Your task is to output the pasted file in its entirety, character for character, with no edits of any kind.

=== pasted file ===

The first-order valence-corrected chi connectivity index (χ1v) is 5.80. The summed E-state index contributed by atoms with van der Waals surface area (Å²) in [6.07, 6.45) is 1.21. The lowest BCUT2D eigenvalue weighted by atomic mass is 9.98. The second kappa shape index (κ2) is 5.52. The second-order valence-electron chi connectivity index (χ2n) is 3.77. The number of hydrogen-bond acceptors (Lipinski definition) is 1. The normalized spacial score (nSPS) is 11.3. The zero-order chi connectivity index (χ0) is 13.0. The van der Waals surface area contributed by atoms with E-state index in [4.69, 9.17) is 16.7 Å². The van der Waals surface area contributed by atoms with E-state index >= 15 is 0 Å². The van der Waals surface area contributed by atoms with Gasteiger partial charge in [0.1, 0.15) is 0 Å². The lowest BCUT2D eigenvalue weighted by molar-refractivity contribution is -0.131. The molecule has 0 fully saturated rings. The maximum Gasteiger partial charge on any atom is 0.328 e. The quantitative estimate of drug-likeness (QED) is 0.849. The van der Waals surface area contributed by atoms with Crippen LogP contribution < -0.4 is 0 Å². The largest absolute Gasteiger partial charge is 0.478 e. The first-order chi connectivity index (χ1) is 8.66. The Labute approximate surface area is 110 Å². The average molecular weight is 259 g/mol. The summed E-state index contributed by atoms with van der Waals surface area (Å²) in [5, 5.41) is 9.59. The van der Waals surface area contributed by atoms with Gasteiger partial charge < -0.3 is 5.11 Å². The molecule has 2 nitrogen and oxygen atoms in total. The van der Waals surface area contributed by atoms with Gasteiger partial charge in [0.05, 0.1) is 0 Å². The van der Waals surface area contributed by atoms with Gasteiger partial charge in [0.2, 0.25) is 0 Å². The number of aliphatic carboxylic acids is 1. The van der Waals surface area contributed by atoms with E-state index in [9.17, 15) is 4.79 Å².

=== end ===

The first-order valence-corrected chi connectivity index (χ1v) is 5.80. The summed E-state index contributed by atoms with van der Waals surface area (Å²) in [6.07, 6.45) is 1.21. The lowest BCUT2D eigenvalue weighted by atomic mass is 9.98. The second kappa shape index (κ2) is 5.52. The second-order valence-electron chi connectivity index (χ2n) is 3.77. The number of hydrogen-bond acceptors (Lipinski definition) is 1. The normalized spacial score (nSPS) is 11.3. The zero-order chi connectivity index (χ0) is 13.0. The van der Waals surface area contributed by atoms with E-state index in [4.69, 9.17) is 16.7 Å². The van der Waals surface area contributed by atoms with E-state index >= 15 is 0 Å². The van der Waals surface area contributed by atoms with Gasteiger partial charge in [0.1, 0.15) is 0 Å². The lowest BCUT2D eigenvalue weighted by molar-refractivity contribution is -0.131. The molecule has 0 fully saturated rings. The maximum Gasteiger partial charge on any atom is 0.328 e. The quantitative estimate of drug-likeness (QED) is 0.849. The van der Waals surface area contributed by atoms with Crippen LogP contribution < -0.4 is 0 Å². The largest absolute Gasteiger partial charge is 0.478 e. The first-order chi connectivity index (χ1) is 8.66. The Labute approximate surface area is 110 Å². The average molecular weight is 259 g/mol. The summed E-state index contributed by atoms with van der Waals surface area (Å²) in [5, 5.41) is 9.59. The van der Waals surface area contributed by atoms with Gasteiger partial charge < -0.3 is 5.11 Å². The molecule has 2 nitrogen and oxygen atoms in total. The van der Waals surface area contributed by atoms with Gasteiger partial charge in [0.05, 0.1) is 0 Å². The van der Waals surface area contributed by atoms with Gasteiger partial charge in [0.2, 0.25) is 0 Å². The number of aliphatic carboxylic acids is 1. The van der Waals surface area contributed by atoms with E-state index in [9.17, 15) is 4.79 Å².